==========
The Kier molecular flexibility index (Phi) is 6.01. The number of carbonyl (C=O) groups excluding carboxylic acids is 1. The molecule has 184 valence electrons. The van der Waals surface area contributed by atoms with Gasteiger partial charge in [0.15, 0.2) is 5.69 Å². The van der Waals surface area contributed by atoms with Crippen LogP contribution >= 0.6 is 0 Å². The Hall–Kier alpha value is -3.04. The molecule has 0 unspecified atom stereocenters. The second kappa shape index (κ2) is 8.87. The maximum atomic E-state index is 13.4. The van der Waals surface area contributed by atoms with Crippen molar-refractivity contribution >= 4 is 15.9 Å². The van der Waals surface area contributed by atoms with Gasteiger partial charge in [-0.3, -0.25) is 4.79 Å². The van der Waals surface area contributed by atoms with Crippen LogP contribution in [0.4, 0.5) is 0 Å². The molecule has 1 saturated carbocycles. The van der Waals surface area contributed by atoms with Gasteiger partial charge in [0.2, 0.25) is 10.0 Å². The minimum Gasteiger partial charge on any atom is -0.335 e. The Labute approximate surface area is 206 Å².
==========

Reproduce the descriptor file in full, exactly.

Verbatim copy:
The Kier molecular flexibility index (Phi) is 6.01. The number of carbonyl (C=O) groups excluding carboxylic acids is 1. The molecule has 184 valence electrons. The van der Waals surface area contributed by atoms with Gasteiger partial charge in [0.15, 0.2) is 5.69 Å². The van der Waals surface area contributed by atoms with Crippen LogP contribution >= 0.6 is 0 Å². The Hall–Kier alpha value is -3.04. The molecule has 0 unspecified atom stereocenters. The second kappa shape index (κ2) is 8.87. The maximum atomic E-state index is 13.4. The van der Waals surface area contributed by atoms with Crippen molar-refractivity contribution >= 4 is 15.9 Å². The van der Waals surface area contributed by atoms with Gasteiger partial charge in [-0.3, -0.25) is 4.79 Å². The van der Waals surface area contributed by atoms with Crippen LogP contribution in [0.4, 0.5) is 0 Å². The molecule has 1 saturated carbocycles. The van der Waals surface area contributed by atoms with Gasteiger partial charge in [0.2, 0.25) is 10.0 Å². The minimum Gasteiger partial charge on any atom is -0.335 e. The Labute approximate surface area is 206 Å².